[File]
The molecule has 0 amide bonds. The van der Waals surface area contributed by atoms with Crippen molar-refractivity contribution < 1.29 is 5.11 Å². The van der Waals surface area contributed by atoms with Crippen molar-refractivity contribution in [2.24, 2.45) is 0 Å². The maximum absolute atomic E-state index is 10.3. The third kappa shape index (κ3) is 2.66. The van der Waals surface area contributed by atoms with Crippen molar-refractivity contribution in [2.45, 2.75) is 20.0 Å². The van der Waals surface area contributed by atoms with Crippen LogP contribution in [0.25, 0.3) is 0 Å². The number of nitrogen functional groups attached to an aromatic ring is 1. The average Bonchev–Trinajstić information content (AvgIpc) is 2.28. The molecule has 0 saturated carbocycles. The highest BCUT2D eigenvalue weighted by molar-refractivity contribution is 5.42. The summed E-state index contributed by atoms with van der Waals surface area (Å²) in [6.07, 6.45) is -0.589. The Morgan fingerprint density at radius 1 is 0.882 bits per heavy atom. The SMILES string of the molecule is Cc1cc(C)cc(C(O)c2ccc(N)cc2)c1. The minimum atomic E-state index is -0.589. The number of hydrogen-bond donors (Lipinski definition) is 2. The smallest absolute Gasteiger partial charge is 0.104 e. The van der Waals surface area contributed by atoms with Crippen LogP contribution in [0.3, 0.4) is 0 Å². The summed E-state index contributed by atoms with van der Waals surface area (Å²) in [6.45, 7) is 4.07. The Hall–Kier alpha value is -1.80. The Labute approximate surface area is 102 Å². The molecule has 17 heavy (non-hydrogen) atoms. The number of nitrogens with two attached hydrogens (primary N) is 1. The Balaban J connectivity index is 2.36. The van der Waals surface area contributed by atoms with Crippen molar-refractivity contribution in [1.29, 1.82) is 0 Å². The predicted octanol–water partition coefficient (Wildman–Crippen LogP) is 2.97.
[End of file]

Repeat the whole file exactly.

The molecule has 0 amide bonds. The van der Waals surface area contributed by atoms with Crippen molar-refractivity contribution < 1.29 is 5.11 Å². The van der Waals surface area contributed by atoms with Crippen molar-refractivity contribution in [2.24, 2.45) is 0 Å². The maximum absolute atomic E-state index is 10.3. The third kappa shape index (κ3) is 2.66. The van der Waals surface area contributed by atoms with Crippen molar-refractivity contribution in [2.45, 2.75) is 20.0 Å². The van der Waals surface area contributed by atoms with Crippen LogP contribution in [0.25, 0.3) is 0 Å². The number of nitrogen functional groups attached to an aromatic ring is 1. The average Bonchev–Trinajstić information content (AvgIpc) is 2.28. The molecule has 0 saturated carbocycles. The highest BCUT2D eigenvalue weighted by molar-refractivity contribution is 5.42. The summed E-state index contributed by atoms with van der Waals surface area (Å²) in [6.07, 6.45) is -0.589. The Morgan fingerprint density at radius 1 is 0.882 bits per heavy atom. The SMILES string of the molecule is Cc1cc(C)cc(C(O)c2ccc(N)cc2)c1. The minimum atomic E-state index is -0.589. The number of hydrogen-bond donors (Lipinski definition) is 2. The smallest absolute Gasteiger partial charge is 0.104 e. The van der Waals surface area contributed by atoms with Crippen LogP contribution in [0.3, 0.4) is 0 Å². The summed E-state index contributed by atoms with van der Waals surface area (Å²) in [6.45, 7) is 4.07. The Hall–Kier alpha value is -1.80. The Labute approximate surface area is 102 Å². The molecule has 17 heavy (non-hydrogen) atoms. The number of nitrogens with two attached hydrogens (primary N) is 1. The Balaban J connectivity index is 2.36. The van der Waals surface area contributed by atoms with Crippen molar-refractivity contribution in [1.29, 1.82) is 0 Å². The predicted octanol–water partition coefficient (Wildman–Crippen LogP) is 2.97.